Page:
Anti-virus company Trend Micro: Our website has been hacked, risk of Trojan horse infection

Filed Under: Malware, SophosLabs

If you have visited the website of anti-virus company Trend Micro this week there is a chance that your computer has been exposed to malware.

According to reports in the Japanese media, a number of webpages on the firm's Japanese and English-language website were altered by hackers on Sunday 9 March, who used a malicious iFrame exploit to deliver a Trojan horse onto surfers' computers.  Trend Micro is believed to have uncovered the problem on Wednesday 12 March and replaced affected pages with a message saying "This page is temporarily shut down for emergency maintenance" as the following image from the www.trendmicro.co.jp shows:

trend-hack.jpg

It has not yet been revealed how the webpages on the security website were altered by the hackers, although it is likely a software vulnerability on the site was exploited.

According to information posted on Trend Micro's website, the following analysis pages were compromised in Trend's Virus Info section: ADW_BRUNME.A, ADW_ZANGO.A, ADWARE_ADBLASTER, ADWARE_EXACTADVERTISING, ADWARE_EZULA.ILOOKUP, TSPY_AGENT.HS, TSPY_ANICMOO, TSPY_GOLDUN.GEN, TSPY_HUPIGON.ZY, TSPY_Lmir, TSPY_Tiny, ADWARE_BHO_WEBDIR, ADWARE_BHO_WSTART, HKTL_MDBEXP.A, POSSIBLE_OTORUN3, SPYWARE_TRAK_RADMIN, TROJ_ARTIEF-1, TROJ_CLAGGER.D, TSPY_BANKER-2.002, TSPY_BANKRYPT.N, TSPY_GAMANIA.CI,
TSPY_GOLDUN.GEN, TSPY_LINEAGE, TSPY_ONLINEG.DAU, TSPY_ONLINEG.OAX, TSPY_QQPASS, TSPY_SDBOT.BTI, W97M_DLOADER.BKV, WORM_IRCBOT.JK, WORM_NYXEM.E and WORM_SOBER.AG.

Trend Micro reported on its website that web surfers could be infected by the malware, which they named JS_DLOADER.TZE, either by accessing one of the infected webpages or clicking a URL link embedded in the malware's name. They have recommended that visitors to their site check that their computers are not infected. (Please note: At the time of writing we have only found a warning for customers on the Japanese-language version of Trend Micro's website, although we have confirmed that the English-language version was also infected.) The JavaScript attempted to install further malicious code from the web onto visiting Windows computers. 

Sophos detects the malicious software associated with the attack as Mal/Iframe-F, Troj/Drop-I, and the Troj/Portles-E backdoor Trojan horse. Analysts have discovered thousands of other webpages (detected as Troj/Badsrc-A) on other websites that have been infected in the same way.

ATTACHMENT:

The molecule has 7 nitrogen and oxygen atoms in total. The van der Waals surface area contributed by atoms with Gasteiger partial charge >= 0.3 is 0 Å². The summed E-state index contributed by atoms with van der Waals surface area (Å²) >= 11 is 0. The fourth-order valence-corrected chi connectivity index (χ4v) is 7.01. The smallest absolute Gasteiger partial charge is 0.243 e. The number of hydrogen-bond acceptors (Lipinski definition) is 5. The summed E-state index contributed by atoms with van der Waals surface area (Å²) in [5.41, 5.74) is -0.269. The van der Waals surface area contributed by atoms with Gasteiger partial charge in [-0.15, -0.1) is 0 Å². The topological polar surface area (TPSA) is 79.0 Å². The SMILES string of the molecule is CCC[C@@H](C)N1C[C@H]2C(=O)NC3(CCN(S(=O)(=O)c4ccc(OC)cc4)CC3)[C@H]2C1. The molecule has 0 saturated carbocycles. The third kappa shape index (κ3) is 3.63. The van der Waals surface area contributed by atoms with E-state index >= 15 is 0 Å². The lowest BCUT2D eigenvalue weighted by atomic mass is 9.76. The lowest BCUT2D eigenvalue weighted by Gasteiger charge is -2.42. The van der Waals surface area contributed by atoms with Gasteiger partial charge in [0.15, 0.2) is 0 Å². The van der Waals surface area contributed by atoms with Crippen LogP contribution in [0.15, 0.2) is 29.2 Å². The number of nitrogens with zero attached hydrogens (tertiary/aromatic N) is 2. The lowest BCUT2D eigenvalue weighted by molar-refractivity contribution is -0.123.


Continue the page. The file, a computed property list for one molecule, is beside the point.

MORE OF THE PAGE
In a nutshell - what has happened here is a criminal act, and our friends at Trend Micro (and people visiting the hacked pages) are victims of the crime. Sadly it's not an uncommon crime these days - and all kinds of businesses have suffered.

This isn't the time or place to make cheap shots against a competitor. The good news is that Trend Micro took the affected webpages down as soon as they discovered there was a problem, and the problem no longer appears to exist. 

All other companies with a web presence should take this unfortunate incident as an opportunity to check that their own websites are properly secured (see our recently published technical paper on the subject), and ensure that they have web-filtering solutions - like the WS1000 Web Appliance - in place.

Sophos discovers a new infected webpage every 14 seconds. In the past we've found websites as varied as Wedding Photographers, Antiques firms, Pilates Classes, Ice Cream Manufacturers and even the US Consulate General in St Petersburg who have been the unfortunate victims of a malicious web attack. It seems we now have to add anti-virus companies to that list.

PS. Trend Micro aren't the first example of a security company's website being hacked.  For instance, in 1999 hackers changed the home page of Symantec - although in that instance the motivation was apparently to cause mischief rather than to spread malware. 

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About the author

Graham Cluley runs his own award-winning computer security blog, and is a veteran of the anti-virus industry having worked for a number of security companies since the early 1990s. Now an independent security analyst, he regularly makes media appearances and gives computer security presentations. Send Graham an email, subscribe to his updates on Facebook, follow him on Twitter and App.net, and circle him on Google Plus for regular updates.